Before I launch into this month’s content, I’ll note that last month’s article about goals and strategic planning was expertly written by Mayor Anne Watson despite my name on the byline.
Incidents around the country have pushed the issues of systemic racism and unjust police work into full view. Racism is an insidious evil which seemingly lurks in every corner of American society. The recent Black Lives Matter rally at the State House gave voice to very real fears, concerns, and anger from people of color living in an overwhelmingly white city and state. Unfortunately, we have heard these cries before over the years. While some progress has been made, it is crystal clear that much, much more work needs to be done.
The recent images of vicious and criminal behavior by police officers in other parts of the country, added to years of similar stories, have cast a dark shadow on the law enforcement profession as a whole. Some people have begun a call to “defund the police.” At one end of the spectrum this appears to mean diverting some police expenses to and/or supplementing funding for more social services. At the other end of the spectrum it appears to be calling for full abolition of police departments.
At the council meeting of June 10, individuals presented their vision for the Montpelier Police Department:
We demand the following:
- Remove police officers from the Montpelier school system.
- Permanently reduce the number of police officers immediately, starting with those who have used excessive force, such as the officer who fatally shot Mark Johnson in Montpelier last summer.
- Pass a resolution banning the procurement of military equipment and surveillance technology.
- Disarm the police.
- Divert funding from the disproportionately large police budget into the under-funded, volunteer-based Montpelier Community Justice Center.
- Arrange for budget shortfall resulting from COVID-19 to come exclusively out of the police budget, as not to disrupt other services that the city provides.
- Police unions keep officers from facing consequences. Decertify and disband the police union and do not enter into any further collective bargaining agreements with organizations that represent the police.
- Work toward creating new structures of justice, emergency response, and conflict resolution with the ultimate goal of abolishing the police.
The City Council, the Police Department, retiring Chief Tony Facos, incoming Chief Brian Peete, city staff and I all welcome the opportunity to engage with the community about Montpelier’s policing and positive changes that can be made for the future. To begin a more complete conversation, we are providing information about the Montpelier Police Department.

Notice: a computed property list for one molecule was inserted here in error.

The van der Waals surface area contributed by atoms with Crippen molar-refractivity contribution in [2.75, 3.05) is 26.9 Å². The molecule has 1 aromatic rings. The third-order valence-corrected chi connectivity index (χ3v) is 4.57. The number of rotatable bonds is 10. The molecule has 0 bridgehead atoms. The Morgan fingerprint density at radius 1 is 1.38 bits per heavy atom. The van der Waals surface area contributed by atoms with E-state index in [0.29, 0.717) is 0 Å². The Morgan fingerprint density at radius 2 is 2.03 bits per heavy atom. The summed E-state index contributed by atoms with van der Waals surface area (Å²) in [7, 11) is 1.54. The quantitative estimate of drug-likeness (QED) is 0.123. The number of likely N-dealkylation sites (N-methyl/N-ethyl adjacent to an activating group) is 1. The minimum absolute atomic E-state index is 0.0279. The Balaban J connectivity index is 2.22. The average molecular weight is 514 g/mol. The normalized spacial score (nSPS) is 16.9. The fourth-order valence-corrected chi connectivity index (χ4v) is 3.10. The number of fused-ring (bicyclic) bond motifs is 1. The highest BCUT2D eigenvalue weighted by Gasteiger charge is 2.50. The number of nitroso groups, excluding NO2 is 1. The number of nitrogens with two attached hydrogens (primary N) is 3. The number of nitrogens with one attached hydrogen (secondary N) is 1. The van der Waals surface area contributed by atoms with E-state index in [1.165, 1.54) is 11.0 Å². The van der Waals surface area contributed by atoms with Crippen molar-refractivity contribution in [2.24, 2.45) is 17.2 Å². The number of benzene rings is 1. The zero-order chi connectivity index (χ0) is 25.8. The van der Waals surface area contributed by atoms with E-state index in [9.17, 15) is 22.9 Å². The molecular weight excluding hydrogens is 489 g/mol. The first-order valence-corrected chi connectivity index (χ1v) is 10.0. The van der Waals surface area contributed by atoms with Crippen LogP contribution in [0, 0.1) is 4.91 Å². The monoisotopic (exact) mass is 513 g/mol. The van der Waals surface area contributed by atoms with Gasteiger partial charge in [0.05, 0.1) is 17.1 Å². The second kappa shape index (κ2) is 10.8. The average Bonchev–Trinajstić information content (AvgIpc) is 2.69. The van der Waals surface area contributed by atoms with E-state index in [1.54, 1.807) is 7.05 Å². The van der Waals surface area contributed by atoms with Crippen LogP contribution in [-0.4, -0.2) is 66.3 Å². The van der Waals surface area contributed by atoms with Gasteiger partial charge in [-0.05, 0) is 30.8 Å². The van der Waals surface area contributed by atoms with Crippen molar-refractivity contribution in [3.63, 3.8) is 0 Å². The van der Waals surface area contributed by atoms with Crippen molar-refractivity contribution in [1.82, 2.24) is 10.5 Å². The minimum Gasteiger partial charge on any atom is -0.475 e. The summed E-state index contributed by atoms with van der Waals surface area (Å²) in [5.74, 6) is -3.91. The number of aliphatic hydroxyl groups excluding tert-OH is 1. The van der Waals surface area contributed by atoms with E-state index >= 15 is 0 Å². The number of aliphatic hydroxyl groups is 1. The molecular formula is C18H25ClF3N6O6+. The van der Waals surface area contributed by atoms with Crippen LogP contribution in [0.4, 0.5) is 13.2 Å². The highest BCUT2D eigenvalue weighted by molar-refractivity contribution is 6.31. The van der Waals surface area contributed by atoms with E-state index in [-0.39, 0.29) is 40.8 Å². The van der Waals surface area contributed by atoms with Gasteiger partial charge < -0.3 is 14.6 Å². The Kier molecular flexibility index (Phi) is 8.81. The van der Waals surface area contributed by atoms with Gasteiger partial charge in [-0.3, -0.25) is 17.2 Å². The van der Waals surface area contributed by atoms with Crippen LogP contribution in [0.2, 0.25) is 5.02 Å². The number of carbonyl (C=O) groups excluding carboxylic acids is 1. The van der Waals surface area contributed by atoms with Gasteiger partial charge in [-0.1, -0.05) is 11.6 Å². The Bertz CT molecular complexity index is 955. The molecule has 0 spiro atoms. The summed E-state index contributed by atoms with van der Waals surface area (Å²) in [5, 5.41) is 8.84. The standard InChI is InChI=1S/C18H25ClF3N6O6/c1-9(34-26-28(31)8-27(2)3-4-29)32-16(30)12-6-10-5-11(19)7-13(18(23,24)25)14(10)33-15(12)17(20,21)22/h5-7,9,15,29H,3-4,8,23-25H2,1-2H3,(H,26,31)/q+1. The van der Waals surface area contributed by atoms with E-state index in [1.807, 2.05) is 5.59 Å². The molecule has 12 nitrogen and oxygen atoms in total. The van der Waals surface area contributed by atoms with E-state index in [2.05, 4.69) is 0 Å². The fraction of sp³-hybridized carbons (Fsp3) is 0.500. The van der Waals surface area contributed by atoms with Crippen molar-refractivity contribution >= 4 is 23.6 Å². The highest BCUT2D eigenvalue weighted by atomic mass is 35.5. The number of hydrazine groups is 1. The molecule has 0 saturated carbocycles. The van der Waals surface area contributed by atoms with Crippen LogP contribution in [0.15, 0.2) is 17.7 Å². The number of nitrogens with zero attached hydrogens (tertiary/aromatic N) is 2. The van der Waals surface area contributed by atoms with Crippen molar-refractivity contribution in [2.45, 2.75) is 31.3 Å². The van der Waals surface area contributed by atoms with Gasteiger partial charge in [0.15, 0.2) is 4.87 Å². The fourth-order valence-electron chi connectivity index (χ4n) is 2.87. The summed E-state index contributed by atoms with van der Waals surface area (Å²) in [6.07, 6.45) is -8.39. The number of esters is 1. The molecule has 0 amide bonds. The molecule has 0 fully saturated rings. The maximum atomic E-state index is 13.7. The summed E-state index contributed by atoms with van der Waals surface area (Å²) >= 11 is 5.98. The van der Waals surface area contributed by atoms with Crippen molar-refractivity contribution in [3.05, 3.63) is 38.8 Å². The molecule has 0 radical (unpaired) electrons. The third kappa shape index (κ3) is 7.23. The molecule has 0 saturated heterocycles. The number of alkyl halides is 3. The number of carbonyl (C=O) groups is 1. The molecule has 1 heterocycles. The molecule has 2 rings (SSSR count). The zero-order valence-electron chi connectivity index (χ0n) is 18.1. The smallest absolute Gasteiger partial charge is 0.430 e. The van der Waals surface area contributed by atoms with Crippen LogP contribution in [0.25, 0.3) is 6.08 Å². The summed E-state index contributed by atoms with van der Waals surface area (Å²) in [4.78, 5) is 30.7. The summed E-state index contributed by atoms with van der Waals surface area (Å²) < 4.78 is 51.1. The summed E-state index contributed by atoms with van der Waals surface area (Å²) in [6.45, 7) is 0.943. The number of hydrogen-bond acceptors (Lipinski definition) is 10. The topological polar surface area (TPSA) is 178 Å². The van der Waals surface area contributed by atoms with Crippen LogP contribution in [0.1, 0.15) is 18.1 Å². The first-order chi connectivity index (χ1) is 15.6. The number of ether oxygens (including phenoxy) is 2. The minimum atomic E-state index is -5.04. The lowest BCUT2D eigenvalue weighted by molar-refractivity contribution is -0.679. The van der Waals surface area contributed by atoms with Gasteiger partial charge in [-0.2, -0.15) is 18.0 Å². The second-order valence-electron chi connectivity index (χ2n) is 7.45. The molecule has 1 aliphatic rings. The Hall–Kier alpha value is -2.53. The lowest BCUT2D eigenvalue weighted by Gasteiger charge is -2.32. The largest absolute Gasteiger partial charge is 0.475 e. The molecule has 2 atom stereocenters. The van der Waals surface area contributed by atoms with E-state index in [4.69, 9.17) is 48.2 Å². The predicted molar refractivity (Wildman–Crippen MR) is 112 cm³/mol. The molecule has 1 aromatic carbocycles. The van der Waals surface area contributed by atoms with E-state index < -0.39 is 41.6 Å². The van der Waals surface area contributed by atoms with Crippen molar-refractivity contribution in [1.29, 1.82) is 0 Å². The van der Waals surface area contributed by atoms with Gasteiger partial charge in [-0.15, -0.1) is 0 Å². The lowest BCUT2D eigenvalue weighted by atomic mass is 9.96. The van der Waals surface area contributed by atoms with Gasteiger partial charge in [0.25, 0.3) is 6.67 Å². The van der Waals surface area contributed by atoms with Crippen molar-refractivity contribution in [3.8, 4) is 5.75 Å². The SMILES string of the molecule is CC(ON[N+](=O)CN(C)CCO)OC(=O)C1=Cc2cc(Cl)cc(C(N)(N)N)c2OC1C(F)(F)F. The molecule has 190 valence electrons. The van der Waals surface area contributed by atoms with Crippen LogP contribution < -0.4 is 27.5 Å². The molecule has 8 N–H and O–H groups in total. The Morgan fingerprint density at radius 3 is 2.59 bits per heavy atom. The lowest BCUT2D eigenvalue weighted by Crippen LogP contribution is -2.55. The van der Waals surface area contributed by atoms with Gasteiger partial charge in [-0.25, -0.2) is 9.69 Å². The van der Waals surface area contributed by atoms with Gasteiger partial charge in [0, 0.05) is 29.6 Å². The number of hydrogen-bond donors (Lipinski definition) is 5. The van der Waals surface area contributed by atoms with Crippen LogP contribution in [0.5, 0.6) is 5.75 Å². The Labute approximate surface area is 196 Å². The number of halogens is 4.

President Barack Obama’s Task Force on Policing issued a 2014 report identifying six pillars of 21st Century Policing—the best practices for law enforcement. The Montpelier Police Department has fully embraced this 21st century policing model.
MPD established the following vision, mission, and values as guidance for everything it does:
- Vision: The vision of the Montpelier Police Department is to provide exemplary police service to the residents, workers, and visitors of Montpelier in order to provide a safe and healthy environment.
- Mission: The Montpelier Police Department, in partnership with the community, is committed to the preservation of peace, prevention of crime, enforcement of the law, protection of individual rights, and serving all with dignity and respect.
- Core Values: Integrity; Courage; Fairness; Knowledge; Compassion; Professionalism
The Montpelier Police Department holds itself to the high standards of 21st Century Policing into practice. Here are just a very few of the ways that the MPD embodies the pillars of 21st Century Policing:
Pillar One: Trust and Legitimacy
The MPD remains committed to supporting addiction reduction/recovery by implementing Project Safe Catch, a joint project between the MPD and Central Vermont Substance Abuse Services, Washington County Mental Health, Central Vermont Addiction Medicine, and the Emergency Department at the Central Vermont Medical Center. The core goal of Project Safe Catch is to connect addicts with the support they need.
The MPD supports the Community Justice Center, working with victims and ensuring their well-being, while also promoting a restorative justice framework for our community.
MPD are state leaders in the implementation of Act 80 and Team Two Mental Health efforts. Since 2004, Act 80 has provided training for law enforcement that focuses on preparing officers for assisting those in a mental health crisis. The MPD was the first department in Vermont to achieve 100 percent Act 80 training. Team Two is a collaborative training between law enforcement and mental health crisis responders to prepare police officers and mental health professionals to work together in crisis situations at the street level. The City of Montpelier pioneered this training with Washington County Mental Health and created a national model for this type of partnership.